As 222 million women and girls are without access to contraceptives, family planning, and sexual education, profits will go towards providing these important services for 120 million of these women. The funds raised will go towards “It Takes Two” and other family planning initiatives.

Access to family planning and contraceptives allows women around the world to understand their own fertility and provides them with alternatives to childbearing. This can help prevent childbirth at a young age and promote their continued education and success.

– Michael Carney

Sources: The Daily Beast, NYT, ABC News, Global Citizen
Photo: Old Gold And Black

Why “Women’s Issues” Are Actually Human Issues
Many political campaigns, government agencies, and non-profit organizations categorize a series of topics as “women’s issues.” These issues generally address subjects such as birth control, reproductive rights, and women’s access to education and equal pay. Yet, these issues affect more than just women—they affect everyone. Women’s issues are actually human issues.

In many parts of the world, women are viewed as inferior to men. While boys are encouraged to receive an education, girls are often removed from school to take care of the home, losing out on an education that could increase a woman’s pay and her household’s earning potential in the future. At a microscopic level, a reduced household income increases the chance of a single-family living in poverty. However, when entire cultures neglect the role of women as productive members of society, not only do individual households suffer, but entire economies lag, negatively affecting everyone.

Even in societies where women are allowed to work, women are undervalued for their skills and labor. They are concentrated in “insecure jobs in the informal sector with low income and few rights.” According to the Global Poverty Project, “women work two-thirds of the world’s working hours, produce half of the world’s food, but earn only 10% of the world’s income and own less than one percent of the world’s property. On average, women earn half of what men earn.” This pay reduction, while better than a complete ban on allowing women to work, also contributes to poverty. When women earn less, their family earns less, increasing a household’s chance of living in poverty.

Because many areas of the world limit a woman’s access to education and job opportunities, women are often viewed as inferior to men and are left powerless in their societies. Throughout the globe, “three million women die each year because of gender-based violence, and four million girls and women a year are sold into prostitution. One in five women is a victim of rape or attempted rape in her lifetime.”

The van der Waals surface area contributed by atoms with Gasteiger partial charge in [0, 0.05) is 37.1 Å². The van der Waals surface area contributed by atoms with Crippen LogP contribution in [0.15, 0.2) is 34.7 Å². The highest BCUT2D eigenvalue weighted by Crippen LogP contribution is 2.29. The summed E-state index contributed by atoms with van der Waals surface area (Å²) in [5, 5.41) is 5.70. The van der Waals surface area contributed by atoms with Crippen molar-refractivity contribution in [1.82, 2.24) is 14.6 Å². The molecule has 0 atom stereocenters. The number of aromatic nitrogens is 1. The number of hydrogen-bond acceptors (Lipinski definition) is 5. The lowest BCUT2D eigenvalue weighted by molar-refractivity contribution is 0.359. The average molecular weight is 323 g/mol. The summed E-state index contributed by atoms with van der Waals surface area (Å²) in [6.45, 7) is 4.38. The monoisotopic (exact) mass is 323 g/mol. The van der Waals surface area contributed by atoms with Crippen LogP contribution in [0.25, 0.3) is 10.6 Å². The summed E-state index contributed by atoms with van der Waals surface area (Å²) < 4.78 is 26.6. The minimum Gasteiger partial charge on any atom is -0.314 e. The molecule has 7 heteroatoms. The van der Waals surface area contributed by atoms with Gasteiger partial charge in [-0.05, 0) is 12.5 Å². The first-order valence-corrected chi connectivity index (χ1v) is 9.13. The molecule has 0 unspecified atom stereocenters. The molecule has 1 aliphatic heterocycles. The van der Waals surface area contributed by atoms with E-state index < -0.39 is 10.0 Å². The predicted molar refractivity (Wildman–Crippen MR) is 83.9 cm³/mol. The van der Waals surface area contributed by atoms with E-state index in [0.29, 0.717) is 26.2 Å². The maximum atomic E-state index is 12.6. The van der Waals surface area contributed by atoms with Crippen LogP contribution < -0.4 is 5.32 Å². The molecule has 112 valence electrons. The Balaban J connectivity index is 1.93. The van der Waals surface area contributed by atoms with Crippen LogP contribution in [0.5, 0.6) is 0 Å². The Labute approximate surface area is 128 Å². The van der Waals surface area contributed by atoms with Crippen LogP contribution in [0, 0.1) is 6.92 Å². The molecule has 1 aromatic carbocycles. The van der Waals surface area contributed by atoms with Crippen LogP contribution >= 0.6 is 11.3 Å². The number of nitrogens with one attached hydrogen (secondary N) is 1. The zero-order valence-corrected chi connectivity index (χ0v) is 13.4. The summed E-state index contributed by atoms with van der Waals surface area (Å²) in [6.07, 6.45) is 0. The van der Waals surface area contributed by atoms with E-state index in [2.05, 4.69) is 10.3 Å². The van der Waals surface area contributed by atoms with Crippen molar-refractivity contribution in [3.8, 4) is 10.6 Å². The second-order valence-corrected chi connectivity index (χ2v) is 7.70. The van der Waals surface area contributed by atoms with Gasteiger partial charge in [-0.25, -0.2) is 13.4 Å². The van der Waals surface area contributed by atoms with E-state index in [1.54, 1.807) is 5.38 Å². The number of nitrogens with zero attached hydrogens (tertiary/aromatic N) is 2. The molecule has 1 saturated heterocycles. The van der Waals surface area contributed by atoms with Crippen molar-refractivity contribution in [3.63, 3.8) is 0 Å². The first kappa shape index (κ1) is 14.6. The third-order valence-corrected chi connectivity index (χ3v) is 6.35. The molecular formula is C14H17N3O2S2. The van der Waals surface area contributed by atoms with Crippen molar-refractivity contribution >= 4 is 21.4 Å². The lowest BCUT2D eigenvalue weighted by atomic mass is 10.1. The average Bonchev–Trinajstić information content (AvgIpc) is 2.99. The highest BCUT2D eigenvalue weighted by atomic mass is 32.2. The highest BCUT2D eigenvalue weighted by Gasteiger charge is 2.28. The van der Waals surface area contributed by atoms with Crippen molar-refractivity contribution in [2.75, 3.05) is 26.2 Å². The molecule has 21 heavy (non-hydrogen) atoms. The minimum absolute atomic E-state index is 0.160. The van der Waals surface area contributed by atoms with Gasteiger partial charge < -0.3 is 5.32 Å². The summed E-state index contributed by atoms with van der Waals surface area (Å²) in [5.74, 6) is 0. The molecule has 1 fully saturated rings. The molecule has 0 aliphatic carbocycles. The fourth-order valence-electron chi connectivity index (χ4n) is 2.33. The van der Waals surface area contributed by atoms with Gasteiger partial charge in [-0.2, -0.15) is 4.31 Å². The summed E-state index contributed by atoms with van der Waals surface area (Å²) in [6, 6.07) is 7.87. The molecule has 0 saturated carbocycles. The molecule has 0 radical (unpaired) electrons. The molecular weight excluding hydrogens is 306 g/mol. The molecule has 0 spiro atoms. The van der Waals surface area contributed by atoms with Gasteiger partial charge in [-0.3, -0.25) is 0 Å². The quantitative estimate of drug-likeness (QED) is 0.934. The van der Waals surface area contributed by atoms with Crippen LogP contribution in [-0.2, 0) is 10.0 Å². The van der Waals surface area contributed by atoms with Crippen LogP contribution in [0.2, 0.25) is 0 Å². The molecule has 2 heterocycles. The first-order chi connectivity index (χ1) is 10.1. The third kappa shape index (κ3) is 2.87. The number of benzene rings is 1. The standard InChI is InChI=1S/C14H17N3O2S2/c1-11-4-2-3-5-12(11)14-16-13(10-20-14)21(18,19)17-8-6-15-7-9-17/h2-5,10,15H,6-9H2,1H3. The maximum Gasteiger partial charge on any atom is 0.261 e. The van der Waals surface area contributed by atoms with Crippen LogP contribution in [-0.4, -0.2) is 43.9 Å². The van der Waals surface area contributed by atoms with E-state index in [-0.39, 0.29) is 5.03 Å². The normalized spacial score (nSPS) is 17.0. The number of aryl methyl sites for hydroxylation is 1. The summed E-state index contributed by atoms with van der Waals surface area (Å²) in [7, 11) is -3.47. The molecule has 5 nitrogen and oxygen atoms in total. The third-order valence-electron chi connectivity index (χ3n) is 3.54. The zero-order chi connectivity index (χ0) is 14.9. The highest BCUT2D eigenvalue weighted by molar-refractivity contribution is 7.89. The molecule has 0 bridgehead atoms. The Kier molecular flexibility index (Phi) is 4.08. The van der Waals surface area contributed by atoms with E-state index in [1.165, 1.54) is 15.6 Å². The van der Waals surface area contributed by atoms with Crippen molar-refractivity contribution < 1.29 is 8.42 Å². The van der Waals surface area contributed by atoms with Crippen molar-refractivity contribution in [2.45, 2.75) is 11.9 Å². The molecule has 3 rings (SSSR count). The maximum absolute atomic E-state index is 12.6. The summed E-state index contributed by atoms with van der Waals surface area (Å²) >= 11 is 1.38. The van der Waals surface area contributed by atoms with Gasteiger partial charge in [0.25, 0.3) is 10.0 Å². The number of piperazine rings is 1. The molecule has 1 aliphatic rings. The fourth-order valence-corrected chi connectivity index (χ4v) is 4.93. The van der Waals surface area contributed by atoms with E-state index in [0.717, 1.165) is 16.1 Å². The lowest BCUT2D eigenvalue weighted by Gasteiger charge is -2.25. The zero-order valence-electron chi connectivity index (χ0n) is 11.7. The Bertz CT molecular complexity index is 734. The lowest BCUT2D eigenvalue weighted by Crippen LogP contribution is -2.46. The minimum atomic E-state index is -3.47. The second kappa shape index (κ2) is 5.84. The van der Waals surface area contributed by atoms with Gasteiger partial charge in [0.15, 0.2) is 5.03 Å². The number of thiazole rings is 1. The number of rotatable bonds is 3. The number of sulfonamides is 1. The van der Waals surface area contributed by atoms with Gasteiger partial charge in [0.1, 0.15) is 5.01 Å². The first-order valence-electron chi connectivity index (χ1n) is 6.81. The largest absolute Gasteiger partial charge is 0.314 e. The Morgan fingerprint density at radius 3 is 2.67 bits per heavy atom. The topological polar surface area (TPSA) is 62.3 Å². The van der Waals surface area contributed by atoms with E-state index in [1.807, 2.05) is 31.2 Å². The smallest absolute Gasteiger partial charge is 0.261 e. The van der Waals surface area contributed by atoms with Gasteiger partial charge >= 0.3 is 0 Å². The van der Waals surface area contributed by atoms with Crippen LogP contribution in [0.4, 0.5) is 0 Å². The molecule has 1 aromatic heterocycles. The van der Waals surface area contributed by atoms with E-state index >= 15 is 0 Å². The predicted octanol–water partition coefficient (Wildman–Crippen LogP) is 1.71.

Societies are better off economically and socially when women are valued, are allowed to receive an education, are presented with equal work opportunities, and are protected from abuse. In areas where women are educated, fertility rates are lower, helping to reduce overpopulation and contributing to a higher GDP per capita. Children are also better cared for and healthier when their mothers are educated. And as stated before, women with access to education and equal work opportunities are able to earn higher wages, reducing the chance of their family living in poverty and improving overall economic production.

“Women’s issues” are truly human issues because they affect everyone. The role that women play in society not only affects sisters, mothers, and daughters, but also their brothers, fathers, sons, and husbands. By enabling women with the tools they need to be safe, healthy, and productive members of society, the entire world will be a better place.

Jordan Kline

Sources: Global Poverty Project, UN Women
Photo: Current Gender Issues

Live Below the Line
The Global Poverty Project challenges people around the world to change their perspective on global poverty by signing up to live on £1 per day for five days.

The Live Below the Line campaign began in Australia in 2010 when anti-poverty campaigner Richard Fleming lived for three weeks on the amount the World Bank defined as the extreme poverty line—the equivalent of U.S. $1.25 per day.

The campaign made its way to the U.K. in 2011, where it raised over £100,000 in its first year.  Live Below the Line has proven to be a powerful advocacy tool in addition to a fundraiser, as it forces participants to consider the real implications of living in impoverished conditions.

In 2013, over 6,000 people stepped up to the challenge of living on less than one Euro per day. This is good news, because the campaign’s managers have pointed out that getting people directly engaged in the campaign makes them more likely to continue campaigning or to take action in the future.

Beyond individuals, charities can also sign up to participate in the Live Below the Line challenge. In 2013, partners ranged from large organizations, like Save the Children, to smaller ones, like Positive Women, a group that aims to empower African women.

The Global Poverty Project is the same organization that launched the Global Citizens Music Festival, the End of Polio Campaign, and 1.4 Billion Reasons. The organization has worked tirelessly towards its vision of “a world without extreme poverty within a generation.”

By working to increase active participation along with general awareness, the Global Poverty Project shows its commitment to making a viable, positive difference in the fight against global poverty.

– Alexandra Bruschi

Source: Third Sector, Global Poverty Project
Photo: Style Quotidien